They said to him, “Why then did Moses command one to give a certificate of divorce and to send her away?” He said to them, Because of your hardness of heart Moses allowed you to divorce your wives, but from the beginning it was not so.” (Matthew 19:7-8, emphasis mine)
The culture allowed divorce; God didn’t.

The authors write:
The phrase “at least one woman” recognizes that polygamy was not only allowed, but some polygamous biblical figures (e.g., Abraham, Jacob) were highly blessed.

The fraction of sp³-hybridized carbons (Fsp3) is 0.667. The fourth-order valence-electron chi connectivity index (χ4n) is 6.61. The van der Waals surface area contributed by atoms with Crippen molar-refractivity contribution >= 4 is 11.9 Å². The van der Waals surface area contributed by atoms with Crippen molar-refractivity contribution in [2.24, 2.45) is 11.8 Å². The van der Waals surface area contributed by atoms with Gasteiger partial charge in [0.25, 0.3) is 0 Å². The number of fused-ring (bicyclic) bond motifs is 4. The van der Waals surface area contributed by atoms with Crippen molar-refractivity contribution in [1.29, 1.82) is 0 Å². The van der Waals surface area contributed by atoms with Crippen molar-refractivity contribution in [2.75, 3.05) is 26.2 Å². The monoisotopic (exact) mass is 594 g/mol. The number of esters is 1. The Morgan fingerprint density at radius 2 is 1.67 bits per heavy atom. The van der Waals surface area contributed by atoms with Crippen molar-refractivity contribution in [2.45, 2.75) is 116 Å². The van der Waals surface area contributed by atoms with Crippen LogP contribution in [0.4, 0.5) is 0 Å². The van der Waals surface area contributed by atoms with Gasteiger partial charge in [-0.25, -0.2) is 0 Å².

Polygamy was allowed by the culture, not by God; though Abraham, Jacob, and even David and Solomon were all ‘highly blessed’ materially, their domestic lives were a shambles: Abraham ‘going in’ to Sarah’s servant, Hagar, started a series of events which included strife between Sarah and Hagar, strafe between Ishmael and Isaac, two banishments of Hagar, and heartbreak for Abraham when his firstborn was driven away.  Jacob’s two wives fought over –their husband’s affection, and Rachel blaming Isaac for her barrenness.  David’s polygamy led to in-house banishment of his first wife, Michal (2 Samuel 6:2-23), his rape of Bathsheba and murder of her husband Uriah, the death of her first child by David, strife between his sons, the rape of Absalom daughter Tamar, the murder of Amnon by Absalom, Absalom’s coup, Absalom’s death at the hands of Joab and the accompanying debilitating grief of David, and the attempted coup by David’s son Adonijah.